Dr. Harbans Lal is the Ambassador of the Parliament of World Religions. He is Emeritus Professor and Chairman, of the Department of Pharmacology and Neuroscience, at the University North Texas Health Science Center.
He is member of the Interfaith Council of the World Center for Thanksgiving, and Founding President of the Sikhs for Interreligious Engagement. He is Board Member of United Nation Association Dallas; advisor to the American Project on Religion and the News Media; and to the Sikh Foundation International. He is a trustee of Bhai Nand Lal Sikh Academy and Founder Vice-President of the Sri Nanakana Sahib Foundation. Dr. Lal also serves as the Founder President of the Academy of Guru Granth Studies. In 1954, Dr. Lal was elected as the President of the All India Sikh Students Federation. He was recognized by robes of honor by the Shiromani Gurdwara Prabhandhak Committee, the Chief Khalsa Diwan, and the Sikh Educational Conference. In 1995, Guru Nanak Dev University awarded him the Degree of Doctor of Literature (honoris causa) in recognition of his contributions in Sikh Studies. On April 14, 1999, the Anandpur Sahib Foundation awarded him the Order of Nishan-e-Khalsa for “for his superb accomplishments in promoting the glory and pride of the Khalsa Panth.”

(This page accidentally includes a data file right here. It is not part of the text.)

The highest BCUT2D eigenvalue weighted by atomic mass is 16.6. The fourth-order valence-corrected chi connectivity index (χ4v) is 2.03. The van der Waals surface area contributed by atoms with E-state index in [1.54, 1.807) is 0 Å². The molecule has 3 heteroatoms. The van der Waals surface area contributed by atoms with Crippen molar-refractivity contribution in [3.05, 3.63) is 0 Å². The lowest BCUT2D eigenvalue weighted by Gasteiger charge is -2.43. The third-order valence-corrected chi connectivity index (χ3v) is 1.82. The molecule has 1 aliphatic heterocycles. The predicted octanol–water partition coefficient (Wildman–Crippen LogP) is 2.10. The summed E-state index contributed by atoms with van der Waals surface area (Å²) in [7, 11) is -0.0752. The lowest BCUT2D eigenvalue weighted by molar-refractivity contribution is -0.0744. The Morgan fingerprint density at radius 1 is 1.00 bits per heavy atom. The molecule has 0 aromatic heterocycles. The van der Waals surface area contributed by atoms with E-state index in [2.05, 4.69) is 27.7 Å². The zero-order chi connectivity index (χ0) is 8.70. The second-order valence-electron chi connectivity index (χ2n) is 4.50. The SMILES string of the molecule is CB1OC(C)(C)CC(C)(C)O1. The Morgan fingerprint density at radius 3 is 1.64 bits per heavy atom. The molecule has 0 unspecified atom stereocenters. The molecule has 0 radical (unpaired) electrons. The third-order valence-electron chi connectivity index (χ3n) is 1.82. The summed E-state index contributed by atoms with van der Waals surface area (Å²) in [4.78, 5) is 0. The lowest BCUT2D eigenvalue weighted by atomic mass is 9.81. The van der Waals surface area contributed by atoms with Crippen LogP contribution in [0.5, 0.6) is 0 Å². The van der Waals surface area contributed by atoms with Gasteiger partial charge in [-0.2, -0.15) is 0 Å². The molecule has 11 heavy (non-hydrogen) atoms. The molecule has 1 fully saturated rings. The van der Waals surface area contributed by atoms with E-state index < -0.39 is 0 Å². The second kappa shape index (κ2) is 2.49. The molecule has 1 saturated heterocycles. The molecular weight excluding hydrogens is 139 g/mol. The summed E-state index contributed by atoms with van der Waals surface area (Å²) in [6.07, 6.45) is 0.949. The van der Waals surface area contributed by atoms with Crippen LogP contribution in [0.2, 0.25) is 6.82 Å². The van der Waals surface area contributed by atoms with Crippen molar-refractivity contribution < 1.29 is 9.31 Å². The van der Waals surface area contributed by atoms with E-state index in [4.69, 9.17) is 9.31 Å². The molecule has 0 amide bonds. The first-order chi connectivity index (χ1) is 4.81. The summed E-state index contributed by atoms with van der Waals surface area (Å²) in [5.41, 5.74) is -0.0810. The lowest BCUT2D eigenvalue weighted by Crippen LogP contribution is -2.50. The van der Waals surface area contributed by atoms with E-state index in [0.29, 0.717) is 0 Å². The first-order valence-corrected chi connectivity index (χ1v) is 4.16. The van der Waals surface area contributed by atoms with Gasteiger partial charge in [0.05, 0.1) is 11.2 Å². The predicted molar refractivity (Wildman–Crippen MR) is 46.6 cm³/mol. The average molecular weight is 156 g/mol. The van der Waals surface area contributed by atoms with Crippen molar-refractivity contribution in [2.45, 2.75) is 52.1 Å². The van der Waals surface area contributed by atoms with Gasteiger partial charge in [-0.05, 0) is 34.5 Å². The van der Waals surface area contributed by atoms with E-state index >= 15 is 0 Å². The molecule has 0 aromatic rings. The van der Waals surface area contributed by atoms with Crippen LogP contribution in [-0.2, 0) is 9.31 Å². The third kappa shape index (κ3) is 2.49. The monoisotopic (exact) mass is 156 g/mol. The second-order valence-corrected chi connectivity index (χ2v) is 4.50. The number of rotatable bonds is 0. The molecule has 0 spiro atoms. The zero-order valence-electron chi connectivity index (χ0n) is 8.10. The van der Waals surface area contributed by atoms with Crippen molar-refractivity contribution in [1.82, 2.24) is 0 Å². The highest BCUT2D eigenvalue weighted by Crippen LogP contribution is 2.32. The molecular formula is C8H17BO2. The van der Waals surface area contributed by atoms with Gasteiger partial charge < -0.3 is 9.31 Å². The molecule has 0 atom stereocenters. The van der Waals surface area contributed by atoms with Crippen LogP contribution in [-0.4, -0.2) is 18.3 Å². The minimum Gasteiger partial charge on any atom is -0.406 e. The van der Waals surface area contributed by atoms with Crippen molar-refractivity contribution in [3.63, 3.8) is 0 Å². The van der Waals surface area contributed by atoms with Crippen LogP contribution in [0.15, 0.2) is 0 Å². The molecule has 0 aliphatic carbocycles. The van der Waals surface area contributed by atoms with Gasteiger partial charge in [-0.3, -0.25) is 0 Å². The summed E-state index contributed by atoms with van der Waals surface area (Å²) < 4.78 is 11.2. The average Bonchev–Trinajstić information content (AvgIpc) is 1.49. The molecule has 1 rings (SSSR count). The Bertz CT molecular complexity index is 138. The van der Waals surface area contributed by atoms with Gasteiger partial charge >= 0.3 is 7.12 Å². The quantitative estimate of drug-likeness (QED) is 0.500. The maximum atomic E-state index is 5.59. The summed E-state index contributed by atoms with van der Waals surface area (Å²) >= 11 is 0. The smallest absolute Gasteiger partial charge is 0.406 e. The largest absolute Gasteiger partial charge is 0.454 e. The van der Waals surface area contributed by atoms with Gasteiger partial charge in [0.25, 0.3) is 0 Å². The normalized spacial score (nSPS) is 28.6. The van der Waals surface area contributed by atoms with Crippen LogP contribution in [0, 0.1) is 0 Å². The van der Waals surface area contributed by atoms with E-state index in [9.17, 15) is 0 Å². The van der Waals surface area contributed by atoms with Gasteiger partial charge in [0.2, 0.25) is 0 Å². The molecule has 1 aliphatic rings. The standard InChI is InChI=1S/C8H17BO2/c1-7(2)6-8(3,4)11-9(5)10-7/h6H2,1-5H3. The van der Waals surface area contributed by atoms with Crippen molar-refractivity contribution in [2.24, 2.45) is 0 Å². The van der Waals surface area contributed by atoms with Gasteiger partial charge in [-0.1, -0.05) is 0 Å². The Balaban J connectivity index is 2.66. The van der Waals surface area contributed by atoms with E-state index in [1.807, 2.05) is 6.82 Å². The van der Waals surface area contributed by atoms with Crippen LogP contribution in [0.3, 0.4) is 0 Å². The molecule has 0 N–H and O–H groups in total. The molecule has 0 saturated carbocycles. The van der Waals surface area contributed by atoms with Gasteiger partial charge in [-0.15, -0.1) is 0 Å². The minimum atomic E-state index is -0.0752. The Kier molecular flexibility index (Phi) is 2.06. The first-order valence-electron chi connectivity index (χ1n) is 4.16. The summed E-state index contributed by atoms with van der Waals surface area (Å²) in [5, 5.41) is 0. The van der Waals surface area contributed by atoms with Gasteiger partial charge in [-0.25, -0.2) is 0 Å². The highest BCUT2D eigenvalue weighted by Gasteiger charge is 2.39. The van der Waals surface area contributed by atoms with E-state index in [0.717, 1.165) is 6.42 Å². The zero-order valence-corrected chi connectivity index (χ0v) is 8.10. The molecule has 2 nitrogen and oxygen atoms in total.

Sikhi or the Wisdom of Guru, Gurmat, would enlighten all corners of the world. Since the time of that prophesy the ethnic Sikh Diasporas have been taking roots outside Panjab successfully, especially in the West, but the corresponding extent of Sikhi has not been experienced in the new lands. In contrast, the other world religions from the East like Buddhism, Hinduism, and Sufi Islam are visibly beginning to make an impact on the West during the same period. What impeded Sikhi from making similar inroads in the West is a challenge to our institutions. What will be discussed is as to how the world class scholars, sociologists and intellectuals may accept the challenge to freshly define Sikhi Universals for the new world. Those Sikhi Universals will be desired to be operationalized in the North American cultures. New emphasis will divert Sikh intellectual and institutional resources from a mode of policing the Sikh religiosity to highlighting the spiritual, socio-cultural and political human values that serve today’s civil societies.